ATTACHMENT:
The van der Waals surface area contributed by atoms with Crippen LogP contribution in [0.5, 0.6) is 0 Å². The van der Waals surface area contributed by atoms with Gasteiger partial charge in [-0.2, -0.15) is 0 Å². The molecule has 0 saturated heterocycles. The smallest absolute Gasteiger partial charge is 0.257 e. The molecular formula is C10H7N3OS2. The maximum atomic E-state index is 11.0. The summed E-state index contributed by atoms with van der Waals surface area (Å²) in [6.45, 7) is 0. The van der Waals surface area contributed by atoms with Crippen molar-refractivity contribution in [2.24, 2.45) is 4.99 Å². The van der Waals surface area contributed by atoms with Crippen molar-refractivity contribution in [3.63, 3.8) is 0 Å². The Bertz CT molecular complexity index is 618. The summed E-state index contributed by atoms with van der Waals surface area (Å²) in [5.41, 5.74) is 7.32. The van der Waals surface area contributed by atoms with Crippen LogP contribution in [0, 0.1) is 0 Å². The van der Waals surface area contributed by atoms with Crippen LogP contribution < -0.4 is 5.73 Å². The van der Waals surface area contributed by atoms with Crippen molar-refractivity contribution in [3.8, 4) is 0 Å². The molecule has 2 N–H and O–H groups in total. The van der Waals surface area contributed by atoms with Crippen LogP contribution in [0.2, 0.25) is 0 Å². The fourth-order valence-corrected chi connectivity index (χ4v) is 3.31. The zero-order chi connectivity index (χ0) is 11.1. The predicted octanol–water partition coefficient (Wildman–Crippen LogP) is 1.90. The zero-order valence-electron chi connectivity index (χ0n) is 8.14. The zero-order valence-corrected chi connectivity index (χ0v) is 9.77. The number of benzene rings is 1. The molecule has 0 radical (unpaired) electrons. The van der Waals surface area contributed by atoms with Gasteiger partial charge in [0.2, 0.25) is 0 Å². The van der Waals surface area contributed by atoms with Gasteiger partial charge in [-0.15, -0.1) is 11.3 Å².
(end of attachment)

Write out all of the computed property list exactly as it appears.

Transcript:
The van der Waals surface area contributed by atoms with Crippen LogP contribution in [0.5, 0.6) is 0 Å². The van der Waals surface area contributed by atoms with Gasteiger partial charge in [-0.2, -0.15) is 0 Å². The molecule has 0 saturated heterocycles. The smallest absolute Gasteiger partial charge is 0.257 e. The molecular formula is C10H7N3OS2. The maximum atomic E-state index is 11.0. The summed E-state index contributed by atoms with van der Waals surface area (Å²) in [6.45, 7) is 0. The van der Waals surface area contributed by atoms with Crippen molar-refractivity contribution in [2.24, 2.45) is 4.99 Å². The van der Waals surface area contributed by atoms with Crippen molar-refractivity contribution in [3.63, 3.8) is 0 Å². The Bertz CT molecular complexity index is 618. The summed E-state index contributed by atoms with van der Waals surface area (Å²) in [5.41, 5.74) is 7.32. The van der Waals surface area contributed by atoms with Crippen LogP contribution in [0, 0.1) is 0 Å². The van der Waals surface area contributed by atoms with Crippen LogP contribution < -0.4 is 5.73 Å². The van der Waals surface area contributed by atoms with Crippen molar-refractivity contribution in [3.8, 4) is 0 Å². The molecule has 2 N–H and O–H groups in total. The van der Waals surface area contributed by atoms with Crippen LogP contribution in [0.2, 0.25) is 0 Å². The fourth-order valence-corrected chi connectivity index (χ4v) is 3.31. The zero-order chi connectivity index (χ0) is 11.1. The predicted octanol–water partition coefficient (Wildman–Crippen LogP) is 1.90. The zero-order valence-electron chi connectivity index (χ0n) is 8.14. The zero-order valence-corrected chi connectivity index (χ0v) is 9.77. The number of benzene rings is 1. The molecule has 0 radical (unpaired) electrons. The van der Waals surface area contributed by atoms with Gasteiger partial charge in [0.2, 0.25) is 0 Å². The van der Waals surface area contributed by atoms with Gasteiger partial charge in [-0.15, -0.1) is 11.3 Å².